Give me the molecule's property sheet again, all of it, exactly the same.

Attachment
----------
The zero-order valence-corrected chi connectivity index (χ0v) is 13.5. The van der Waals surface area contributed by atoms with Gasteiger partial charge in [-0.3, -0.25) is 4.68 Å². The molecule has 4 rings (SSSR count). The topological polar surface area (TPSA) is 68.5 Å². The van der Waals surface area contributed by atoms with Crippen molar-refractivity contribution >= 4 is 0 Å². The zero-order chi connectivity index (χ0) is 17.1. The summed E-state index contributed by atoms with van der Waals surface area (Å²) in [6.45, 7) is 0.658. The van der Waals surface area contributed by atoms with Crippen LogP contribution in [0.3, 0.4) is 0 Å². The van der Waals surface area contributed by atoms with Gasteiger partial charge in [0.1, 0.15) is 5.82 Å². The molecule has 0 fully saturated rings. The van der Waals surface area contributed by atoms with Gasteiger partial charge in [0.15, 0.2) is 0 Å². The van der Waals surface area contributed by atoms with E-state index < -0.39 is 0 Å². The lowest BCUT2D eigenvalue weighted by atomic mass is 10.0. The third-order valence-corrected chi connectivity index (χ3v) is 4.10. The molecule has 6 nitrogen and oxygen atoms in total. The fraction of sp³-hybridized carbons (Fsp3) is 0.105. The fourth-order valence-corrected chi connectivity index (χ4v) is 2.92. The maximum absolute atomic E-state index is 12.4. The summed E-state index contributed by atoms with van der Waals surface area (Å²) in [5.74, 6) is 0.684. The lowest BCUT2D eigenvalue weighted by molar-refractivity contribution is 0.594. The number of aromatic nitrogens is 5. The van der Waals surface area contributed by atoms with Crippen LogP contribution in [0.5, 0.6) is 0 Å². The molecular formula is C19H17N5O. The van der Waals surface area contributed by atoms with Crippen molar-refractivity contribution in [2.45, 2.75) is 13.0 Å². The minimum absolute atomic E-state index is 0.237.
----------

The zero-order valence-corrected chi connectivity index (χ0v) is 13.5. The van der Waals surface area contributed by atoms with Gasteiger partial charge in [-0.3, -0.25) is 4.68 Å². The molecule has 4 rings (SSSR count). The topological polar surface area (TPSA) is 68.5 Å². The van der Waals surface area contributed by atoms with Crippen molar-refractivity contribution >= 4 is 0 Å². The zero-order chi connectivity index (χ0) is 17.1. The summed E-state index contributed by atoms with van der Waals surface area (Å²) in [6.45, 7) is 0.658. The van der Waals surface area contributed by atoms with Crippen LogP contribution in [0.3, 0.4) is 0 Å². The van der Waals surface area contributed by atoms with Gasteiger partial charge in [0.1, 0.15) is 5.82 Å². The molecule has 0 fully saturated rings. The van der Waals surface area contributed by atoms with Gasteiger partial charge in [0.15, 0.2) is 0 Å². The van der Waals surface area contributed by atoms with E-state index < -0.39 is 0 Å². The lowest BCUT2D eigenvalue weighted by atomic mass is 10.0. The third-order valence-corrected chi connectivity index (χ3v) is 4.10. The molecule has 6 nitrogen and oxygen atoms in total. The fraction of sp³-hybridized carbons (Fsp3) is 0.105. The fourth-order valence-corrected chi connectivity index (χ4v) is 2.92. The maximum absolute atomic E-state index is 12.4. The summed E-state index contributed by atoms with van der Waals surface area (Å²) in [5.74, 6) is 0.684. The lowest BCUT2D eigenvalue weighted by molar-refractivity contribution is 0.594. The number of aromatic nitrogens is 5. The van der Waals surface area contributed by atoms with Crippen LogP contribution in [0.5, 0.6) is 0 Å². The molecular formula is C19H17N5O. The van der Waals surface area contributed by atoms with Crippen molar-refractivity contribution in [2.45, 2.75) is 13.0 Å². The minimum absolute atomic E-state index is 0.237.